Leaning into Love
I have not hugged my Mom for over a year. During this time, I turned 60 and she turned 90. This March 27th (a day after her birthday and three days after mine), I am going to drive to Dallas and pick her up for a joint celebration and the first night of Passover. We have decided that we are going to be turning 60 and 90 again. Why not? 2020 is the forgotten year, so we’re going to forget we aged as well!
There are so many things I learned during this year about myself. First, I have asked myself: Where was I always going before Covid-19? I was so busy with appointments, meetings and constantly driving around. For a solid year, I did not go anywhere. Secondly, why do I need so many things? This past year I have cleaned out my drawers, closet, storage space, garage, laundry room, and organized my stuff. Lastly and most importantly I have decided that family first is my true mantra. Considering that this year we had a college senior graduate on our couch, a cancer diagnosis in our family, a son I have not seen in over 16 months, a wedding that went virtual and a lot of our family members out of work, I need to make this my priority. We have all been there for each other. Putting aside the noise, obligations and frivolity has really given a keen eye as to what is important.
One thing I know for certain is that the true heroes of this pandemic are the caregivers. I talk to countless exhausted spouses who are at home caring for their loved ones. I talk to children who have become the essential caregivers for their parents. And I talk to grandchildren who have been relegated to taking care of a sick Nana or Poppy so their parents can continue to work. I have organized thousands of hours of caregivers so they can stay safely in their homes, assisted living, skilled nursing or memory care. I have cried with hospice nurses and been mystified by the selflessness of staff at senior living communities.
“There are only four kinds of people in the world: Those who have been caregivers. Those who are currently caregivers. Those who will be caregivers, and those who will need a caregiver.”
– Rosalyn Carter
But the two caregivers that I am going to give the biggest shout out to are Kareen Christopher and Emilian Odidi. These are my mother’s two caregivers. These women did not leave At Home Luxury Living, the personal care home, where my mom resides in Dallas, Texas for the entire last year. Think Golden Girls: my mother, Patricia Jane, the ornery and brutally honest Dorothy. Then there is Joan One and Joan Two with Parkinson’s and Alzheimer’s, respectfully. Sadie, my favorite, was a singer in the Vienna Philharmonic and plays the piano for the group. Lastly, the two grand dames Josephine who is 99 and sits quietly on the edge of a sofa with all her jewelry on and Betty Lou who is turning 100 this year. Throughout this year of isolation, Kareen and Emilian have patiently taken care of these six women with compassion, respect and true love. We have no words to properly thank them for their service and dedication.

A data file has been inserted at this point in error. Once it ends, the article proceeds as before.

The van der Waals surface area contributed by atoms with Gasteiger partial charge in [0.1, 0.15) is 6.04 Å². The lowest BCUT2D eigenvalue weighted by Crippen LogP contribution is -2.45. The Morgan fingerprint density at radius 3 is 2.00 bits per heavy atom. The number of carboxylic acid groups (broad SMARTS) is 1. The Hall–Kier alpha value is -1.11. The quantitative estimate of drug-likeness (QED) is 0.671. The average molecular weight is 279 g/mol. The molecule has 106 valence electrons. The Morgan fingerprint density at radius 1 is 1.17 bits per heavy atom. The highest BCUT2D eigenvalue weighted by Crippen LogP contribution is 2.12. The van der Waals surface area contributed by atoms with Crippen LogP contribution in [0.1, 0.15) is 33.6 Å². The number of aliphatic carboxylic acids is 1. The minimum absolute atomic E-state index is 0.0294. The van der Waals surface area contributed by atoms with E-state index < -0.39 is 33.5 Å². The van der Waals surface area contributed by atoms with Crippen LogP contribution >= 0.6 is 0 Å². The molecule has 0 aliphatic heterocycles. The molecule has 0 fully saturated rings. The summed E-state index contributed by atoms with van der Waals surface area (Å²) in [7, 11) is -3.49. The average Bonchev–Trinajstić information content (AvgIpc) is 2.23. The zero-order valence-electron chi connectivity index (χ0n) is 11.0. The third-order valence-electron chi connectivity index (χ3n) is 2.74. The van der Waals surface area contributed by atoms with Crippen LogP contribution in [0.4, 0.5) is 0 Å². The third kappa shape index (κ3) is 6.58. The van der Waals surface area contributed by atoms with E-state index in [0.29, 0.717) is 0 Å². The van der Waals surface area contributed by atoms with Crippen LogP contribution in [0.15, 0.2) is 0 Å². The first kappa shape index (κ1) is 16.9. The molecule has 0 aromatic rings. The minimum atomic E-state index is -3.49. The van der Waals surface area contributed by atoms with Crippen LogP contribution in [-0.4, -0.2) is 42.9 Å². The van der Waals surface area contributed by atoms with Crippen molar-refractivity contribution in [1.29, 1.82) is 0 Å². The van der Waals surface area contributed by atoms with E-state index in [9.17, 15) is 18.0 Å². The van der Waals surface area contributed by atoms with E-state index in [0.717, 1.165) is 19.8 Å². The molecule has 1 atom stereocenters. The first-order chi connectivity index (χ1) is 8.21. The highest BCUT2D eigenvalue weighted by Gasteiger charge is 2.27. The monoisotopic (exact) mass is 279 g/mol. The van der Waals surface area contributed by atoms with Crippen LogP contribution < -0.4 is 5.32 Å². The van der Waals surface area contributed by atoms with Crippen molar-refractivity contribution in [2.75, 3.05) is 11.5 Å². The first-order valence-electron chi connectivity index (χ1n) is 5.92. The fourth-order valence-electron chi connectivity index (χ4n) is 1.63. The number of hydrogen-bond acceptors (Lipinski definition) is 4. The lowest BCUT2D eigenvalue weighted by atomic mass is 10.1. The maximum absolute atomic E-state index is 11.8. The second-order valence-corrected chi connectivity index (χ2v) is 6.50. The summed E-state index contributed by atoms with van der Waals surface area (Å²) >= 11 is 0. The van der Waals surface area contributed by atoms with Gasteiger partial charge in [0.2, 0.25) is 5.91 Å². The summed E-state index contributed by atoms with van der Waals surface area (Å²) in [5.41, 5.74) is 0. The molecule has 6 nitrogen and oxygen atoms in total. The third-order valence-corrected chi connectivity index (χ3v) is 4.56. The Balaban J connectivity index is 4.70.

Please hug your caregiver as soon as everyone is vaccinated. They will appreciate it more than you can imagine. I cannot wait to do a group hug when I go to pick up Patricia Jane AKA Nana next week!
Are you suffering from caregiver burnout or need a support group?
Here are some resources in Houston, Texas.
- List of Caregiver Support Group: here.
- Join the Facebook Support Group called the Caregiving Daughter. Join here.
- The Alzheimer Association offer support groups for those who have loved ones with cognitive deficiencies. For more info click here.
- If you are worried about a senior or caregiver, contact the Ombudsman office. For more info click here.
- LGBT community support group. For more info click here.
- Servicing the Asian American Senior Support Group. For more info click here.